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Promoting Mental Wellbeing in Mandurah

mentalwellbeing.org.au
Underwater picture of dolphin

Dolphins and us

“Humans think they are smarter than dolphins because we build cars and buildings and start wars etc., and all that dolphins do is swim in the water, eat fish and play around. Dolphins believe that they are smarter for exactly the same reasons.”

Douglas Adams, author

The dolphins in Mandurah are the most natural ambassadors for Mandurah’s tourism. To those lucky enough to live in Mandurah, they are a familiar sight and part of the community that lives here.

From ancient seafarers in Greece to the current visitors and locals in Mandurah, the mere sight of a dolphin can bring a warm sense of adoration and respect from us. We feel truly priviledged when we enounter them. A seafarers journey in ancient times was considered to be a good sign of safe travels when accompanied by dolphins.

Dolphins are a highly complex social mammal – very much like us. They have an appreciation of their own individual identities. They like to communicate. They like to play and explore, and they are very curious.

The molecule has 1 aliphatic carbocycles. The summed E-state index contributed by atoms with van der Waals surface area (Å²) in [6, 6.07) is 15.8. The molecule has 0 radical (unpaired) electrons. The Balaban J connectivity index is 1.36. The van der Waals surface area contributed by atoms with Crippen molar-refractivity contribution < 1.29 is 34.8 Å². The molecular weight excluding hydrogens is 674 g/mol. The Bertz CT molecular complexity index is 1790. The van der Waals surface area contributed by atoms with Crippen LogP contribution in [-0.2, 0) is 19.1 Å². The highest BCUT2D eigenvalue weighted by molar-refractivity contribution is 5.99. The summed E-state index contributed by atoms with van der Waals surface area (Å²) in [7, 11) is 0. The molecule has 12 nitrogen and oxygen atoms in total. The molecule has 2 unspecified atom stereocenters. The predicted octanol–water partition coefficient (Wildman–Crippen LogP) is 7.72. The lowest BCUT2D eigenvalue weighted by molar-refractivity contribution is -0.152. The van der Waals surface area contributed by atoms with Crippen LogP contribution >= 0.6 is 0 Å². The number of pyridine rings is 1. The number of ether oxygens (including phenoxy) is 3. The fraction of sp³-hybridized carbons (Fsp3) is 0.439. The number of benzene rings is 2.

When dolphins have been kept in captivity and been isolated from their pod, they have suffered similar effects on their mental health to what humans suffer. They can develop mental illness, often in a form that is very much like the clinical depression that human’s suffer.

We know that the dolphin’s brain is very much like ours because of the way the connections in their brain are ‘wired’. Scientific research has discovered that they have a complex memory function that enables them to remember details about their environment and feelings about other dolphins to help them distinguish which dolphins are their friends, and to recognise what is harmful or helpful in their world. Dolphins are known to have a sense of empathy for their fellow dolphins, allowing them to recognise how another dolphin is feeling.

Dolphins are able to experience a range of emotions, including love, anger, frustration, joy and grief. When the brains of dolphins have been measured and studied with MRI and EEG, the results suggested that this brain activity could best be described as intuition and empathy.

If you are fortunate to see dolphins while in Mandurah, remember while you are enjoying watching them, that they are emotional, thinking beings, just like you. The dolphins live here in Mandurah, so that gives you many opportunities to have a great experience while here.

For more articles about dolphins and their psychology, go to these links:

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